The creativeLIVE community is comprised of ambitious, curious creatives around the world — and we recently chatted with military professional Daniel Dopler about how he fits CreativeLive into his high-octane life. Daniel has been stationed everywhere from Thailand, to Japan, to Cambodia, and has an extremely high-stress job as a naval bomb squad member. When Daniel’s not jumping out of planes, he’s watching CreativeLive courses to hone his photography skills — and has ambitious plans to starting his own photography business when his contract is up.
Education as Stress Relief
“I don’t have cable, so I watch CreativeLive. I fell in love with it,” 32-year-old Daniel told us in a phone interview. “It’s a stress relief, or escape. I am essentially a bomb squad member in the Navy. I have a lot of stress related with my job — jumping out of airplanes, diving, everything else. It’s an escape from doing something that is high‑risk to doing something that is still important but not maybe as risky.”
Daniel said he was initially drawn to CreativeLive because the platform allows him to set his own pace. “It just gave me a lot of clear options,” he said, adding that his photography has grown “leaps and bounds” since he started watching CreativeLive. Over the past three years as a CreativeLive student, Daniel has delved deep into the catalog of photography and business courses, lapping up as much creative and technical education as he can on his off days.
One Skill at a Time
In addition to helping him de-stress and hone his photography skills, Daniel uses CreativeLive courses to augment his traditional business education. “I am also working on a double master’s in Intelligence Management and an MBA,” Daniel explained. “[CreativeLive] courses about business take the abstract academic ideas that I have learned about and turns them into a practical and specific ways to take action.”
Daniel started watching CreativeLive courses around the same time he developed a serious interest in photography — and he now takes photos on an almost daily basis. “I do landscape, and I also do portraits between families,” Daniel explained. “I have done some glamour stuff. Just basically, small stuff on the side to get a portfolio started and going.”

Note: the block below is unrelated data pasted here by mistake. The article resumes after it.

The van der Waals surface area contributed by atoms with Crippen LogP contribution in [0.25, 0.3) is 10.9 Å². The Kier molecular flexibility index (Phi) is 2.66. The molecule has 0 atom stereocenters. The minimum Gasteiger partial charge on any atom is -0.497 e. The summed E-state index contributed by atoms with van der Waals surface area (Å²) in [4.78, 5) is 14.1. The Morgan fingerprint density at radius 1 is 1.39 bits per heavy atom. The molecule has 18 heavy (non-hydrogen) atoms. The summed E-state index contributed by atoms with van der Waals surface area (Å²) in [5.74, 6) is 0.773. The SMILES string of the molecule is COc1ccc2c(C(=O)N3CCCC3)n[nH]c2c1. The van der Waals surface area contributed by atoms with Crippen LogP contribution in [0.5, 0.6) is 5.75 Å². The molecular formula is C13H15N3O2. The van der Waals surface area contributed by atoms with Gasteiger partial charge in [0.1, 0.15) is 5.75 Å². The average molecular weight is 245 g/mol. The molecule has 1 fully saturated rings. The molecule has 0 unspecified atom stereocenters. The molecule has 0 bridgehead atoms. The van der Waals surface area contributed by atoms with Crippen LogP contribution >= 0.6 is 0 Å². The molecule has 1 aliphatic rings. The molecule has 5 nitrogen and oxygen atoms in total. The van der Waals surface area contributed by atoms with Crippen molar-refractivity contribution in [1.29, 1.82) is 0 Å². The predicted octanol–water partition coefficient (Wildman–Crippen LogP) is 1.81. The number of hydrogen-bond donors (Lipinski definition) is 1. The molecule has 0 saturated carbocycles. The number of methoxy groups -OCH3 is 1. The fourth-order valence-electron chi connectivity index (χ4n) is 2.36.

He has limited access to the internet, but often buys on-demand access to the courses so he’s able to tune-in whenever he has down time. “I use Creativelive to target what I am focusing on while trying to learn about [a certain] field,” Daniel said, explaining how he picks what courses to watch. “For basic techniques, I use the courses designed to teach lighting, or posing, or a type of photography, I will watch the experts in those areas.”
The fact that all courses are broadcast (and recorded) live in-studio allows for an added element of trial-and-error, an aspect Daniel finds endlessly useful. “I learned long ago that if I can learn from someone else’s mistakes then I am 50 percent ahead of everyone else.”
Making Time for Creativity
Creativity has always been an important part of Daniel’s life — when he has been able to make room for it. “I grew up playing soccer — more or less that was my physical and creative outlet,” Daniel recounted, adding that he dabbled in photography in high school, but dropped it upon entering college. “When I went to college, [photography] got away from me, with everything else that was going on,” Daniel said.
On a scale of 1-10, with 10 being the most important, Daniel ranks creativity at 7 or 8. While he believes himself to be a creative person, but not incredibly so. “I trained myself out of it,” Daniel said, pointing to “normal education” and his job as detractors from creativity. “Now that I have more time, I have been able to get back to it.”
To learn more about David, check out his recently-launched photography site!
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